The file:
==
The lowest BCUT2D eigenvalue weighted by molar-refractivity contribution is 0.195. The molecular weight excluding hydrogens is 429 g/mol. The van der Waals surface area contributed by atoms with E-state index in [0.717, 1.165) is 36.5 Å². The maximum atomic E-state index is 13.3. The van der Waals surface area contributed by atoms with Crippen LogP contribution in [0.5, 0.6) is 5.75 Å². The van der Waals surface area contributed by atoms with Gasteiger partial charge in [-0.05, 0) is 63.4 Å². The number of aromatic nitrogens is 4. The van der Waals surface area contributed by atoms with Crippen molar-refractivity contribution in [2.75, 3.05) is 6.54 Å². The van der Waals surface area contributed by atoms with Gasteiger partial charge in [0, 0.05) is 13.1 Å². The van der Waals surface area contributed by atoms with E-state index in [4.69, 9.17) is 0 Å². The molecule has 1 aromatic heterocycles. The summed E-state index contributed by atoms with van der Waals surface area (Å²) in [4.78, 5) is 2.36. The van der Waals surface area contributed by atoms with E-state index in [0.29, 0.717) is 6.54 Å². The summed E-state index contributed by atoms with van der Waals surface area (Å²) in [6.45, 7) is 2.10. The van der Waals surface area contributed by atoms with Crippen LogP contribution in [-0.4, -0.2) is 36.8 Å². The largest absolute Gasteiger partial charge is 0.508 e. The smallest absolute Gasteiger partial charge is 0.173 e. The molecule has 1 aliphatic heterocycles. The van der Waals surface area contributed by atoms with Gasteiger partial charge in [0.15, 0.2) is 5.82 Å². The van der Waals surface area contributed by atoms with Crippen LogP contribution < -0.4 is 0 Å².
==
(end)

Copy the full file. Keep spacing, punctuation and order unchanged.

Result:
The lowest BCUT2D eigenvalue weighted by molar-refractivity contribution is 0.195. The molecular weight excluding hydrogens is 429 g/mol. The van der Waals surface area contributed by atoms with E-state index in [0.717, 1.165) is 36.5 Å². The maximum atomic E-state index is 13.3. The van der Waals surface area contributed by atoms with Crippen LogP contribution in [0.5, 0.6) is 5.75 Å². The van der Waals surface area contributed by atoms with Gasteiger partial charge in [-0.05, 0) is 63.4 Å². The number of aromatic nitrogens is 4. The van der Waals surface area contributed by atoms with Crippen molar-refractivity contribution in [2.75, 3.05) is 6.54 Å². The van der Waals surface area contributed by atoms with Gasteiger partial charge in [0, 0.05) is 13.1 Å². The van der Waals surface area contributed by atoms with E-state index in [4.69, 9.17) is 0 Å². The molecule has 1 aromatic heterocycles. The summed E-state index contributed by atoms with van der Waals surface area (Å²) in [4.78, 5) is 2.36. The van der Waals surface area contributed by atoms with E-state index in [0.29, 0.717) is 6.54 Å². The summed E-state index contributed by atoms with van der Waals surface area (Å²) in [6.45, 7) is 2.10. The van der Waals surface area contributed by atoms with Crippen LogP contribution in [-0.4, -0.2) is 36.8 Å². The largest absolute Gasteiger partial charge is 0.508 e. The smallest absolute Gasteiger partial charge is 0.173 e. The molecule has 1 aliphatic heterocycles. The van der Waals surface area contributed by atoms with Gasteiger partial charge in [0.15, 0.2) is 5.82 Å². The van der Waals surface area contributed by atoms with Crippen LogP contribution < -0.4 is 0 Å².